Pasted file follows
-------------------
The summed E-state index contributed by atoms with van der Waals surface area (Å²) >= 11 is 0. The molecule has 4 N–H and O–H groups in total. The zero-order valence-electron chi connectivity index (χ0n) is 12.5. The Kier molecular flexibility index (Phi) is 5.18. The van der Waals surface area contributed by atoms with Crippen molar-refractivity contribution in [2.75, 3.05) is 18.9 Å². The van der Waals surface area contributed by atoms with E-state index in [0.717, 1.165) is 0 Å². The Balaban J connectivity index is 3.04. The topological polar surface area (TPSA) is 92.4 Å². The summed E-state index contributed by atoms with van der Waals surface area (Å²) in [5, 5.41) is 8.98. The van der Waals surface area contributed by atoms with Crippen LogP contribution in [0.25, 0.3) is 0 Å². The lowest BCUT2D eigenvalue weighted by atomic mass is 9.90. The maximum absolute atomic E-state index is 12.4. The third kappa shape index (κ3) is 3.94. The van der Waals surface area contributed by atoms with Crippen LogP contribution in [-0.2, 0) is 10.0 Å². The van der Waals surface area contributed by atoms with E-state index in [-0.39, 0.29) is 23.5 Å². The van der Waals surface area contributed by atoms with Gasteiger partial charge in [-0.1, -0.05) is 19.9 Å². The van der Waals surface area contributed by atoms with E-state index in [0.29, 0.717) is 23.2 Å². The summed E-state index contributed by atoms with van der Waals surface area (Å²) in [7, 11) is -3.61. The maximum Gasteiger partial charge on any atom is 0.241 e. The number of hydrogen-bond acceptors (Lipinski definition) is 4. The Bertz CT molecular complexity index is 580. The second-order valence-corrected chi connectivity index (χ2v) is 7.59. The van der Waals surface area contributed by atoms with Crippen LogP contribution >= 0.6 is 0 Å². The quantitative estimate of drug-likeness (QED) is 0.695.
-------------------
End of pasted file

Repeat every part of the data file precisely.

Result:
The summed E-state index contributed by atoms with van der Waals surface area (Å²) >= 11 is 0. The molecule has 4 N–H and O–H groups in total. The zero-order valence-electron chi connectivity index (χ0n) is 12.5. The Kier molecular flexibility index (Phi) is 5.18. The van der Waals surface area contributed by atoms with Crippen molar-refractivity contribution in [2.75, 3.05) is 18.9 Å². The van der Waals surface area contributed by atoms with E-state index in [0.717, 1.165) is 0 Å². The Balaban J connectivity index is 3.04. The topological polar surface area (TPSA) is 92.4 Å². The summed E-state index contributed by atoms with van der Waals surface area (Å²) in [5, 5.41) is 8.98. The van der Waals surface area contributed by atoms with Crippen LogP contribution in [0.25, 0.3) is 0 Å². The lowest BCUT2D eigenvalue weighted by atomic mass is 9.90. The maximum absolute atomic E-state index is 12.4. The third kappa shape index (κ3) is 3.94. The van der Waals surface area contributed by atoms with Crippen LogP contribution in [-0.2, 0) is 10.0 Å². The van der Waals surface area contributed by atoms with E-state index in [-0.39, 0.29) is 23.5 Å². The van der Waals surface area contributed by atoms with Gasteiger partial charge in [-0.1, -0.05) is 19.9 Å². The van der Waals surface area contributed by atoms with E-state index in [0.29, 0.717) is 23.2 Å². The summed E-state index contributed by atoms with van der Waals surface area (Å²) in [7, 11) is -3.61. The maximum Gasteiger partial charge on any atom is 0.241 e. The number of hydrogen-bond acceptors (Lipinski definition) is 4. The Bertz CT molecular complexity index is 580. The second-order valence-corrected chi connectivity index (χ2v) is 7.59. The van der Waals surface area contributed by atoms with Crippen LogP contribution >= 0.6 is 0 Å². The quantitative estimate of drug-likeness (QED) is 0.695.